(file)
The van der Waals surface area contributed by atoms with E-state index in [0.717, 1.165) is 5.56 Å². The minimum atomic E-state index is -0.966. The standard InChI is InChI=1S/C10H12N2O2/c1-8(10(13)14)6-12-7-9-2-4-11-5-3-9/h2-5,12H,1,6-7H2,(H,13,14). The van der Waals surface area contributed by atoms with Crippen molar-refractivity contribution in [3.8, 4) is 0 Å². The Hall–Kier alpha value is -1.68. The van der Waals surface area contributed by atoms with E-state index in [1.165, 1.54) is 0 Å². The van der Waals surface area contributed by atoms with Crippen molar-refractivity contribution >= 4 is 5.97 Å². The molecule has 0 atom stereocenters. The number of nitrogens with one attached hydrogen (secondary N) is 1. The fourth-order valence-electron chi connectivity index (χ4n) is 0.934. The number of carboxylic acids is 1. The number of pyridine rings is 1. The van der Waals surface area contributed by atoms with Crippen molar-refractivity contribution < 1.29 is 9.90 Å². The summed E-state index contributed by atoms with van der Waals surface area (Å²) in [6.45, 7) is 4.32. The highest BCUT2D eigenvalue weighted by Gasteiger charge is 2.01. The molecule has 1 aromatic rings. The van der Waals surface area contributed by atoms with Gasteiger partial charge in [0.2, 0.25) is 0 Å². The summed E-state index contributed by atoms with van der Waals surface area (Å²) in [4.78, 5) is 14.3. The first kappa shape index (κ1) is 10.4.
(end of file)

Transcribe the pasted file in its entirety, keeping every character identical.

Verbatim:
The van der Waals surface area contributed by atoms with E-state index in [0.717, 1.165) is 5.56 Å². The minimum atomic E-state index is -0.966. The standard InChI is InChI=1S/C10H12N2O2/c1-8(10(13)14)6-12-7-9-2-4-11-5-3-9/h2-5,12H,1,6-7H2,(H,13,14). The van der Waals surface area contributed by atoms with Crippen molar-refractivity contribution in [3.8, 4) is 0 Å². The Hall–Kier alpha value is -1.68. The van der Waals surface area contributed by atoms with E-state index in [1.165, 1.54) is 0 Å². The van der Waals surface area contributed by atoms with Crippen molar-refractivity contribution >= 4 is 5.97 Å². The molecule has 0 atom stereocenters. The number of nitrogens with one attached hydrogen (secondary N) is 1. The fourth-order valence-electron chi connectivity index (χ4n) is 0.934. The number of carboxylic acids is 1. The number of pyridine rings is 1. The van der Waals surface area contributed by atoms with Crippen molar-refractivity contribution < 1.29 is 9.90 Å². The summed E-state index contributed by atoms with van der Waals surface area (Å²) in [6.45, 7) is 4.32. The highest BCUT2D eigenvalue weighted by Gasteiger charge is 2.01. The molecule has 1 aromatic rings. The van der Waals surface area contributed by atoms with Gasteiger partial charge in [0.2, 0.25) is 0 Å². The summed E-state index contributed by atoms with van der Waals surface area (Å²) in [4.78, 5) is 14.3. The first kappa shape index (κ1) is 10.4.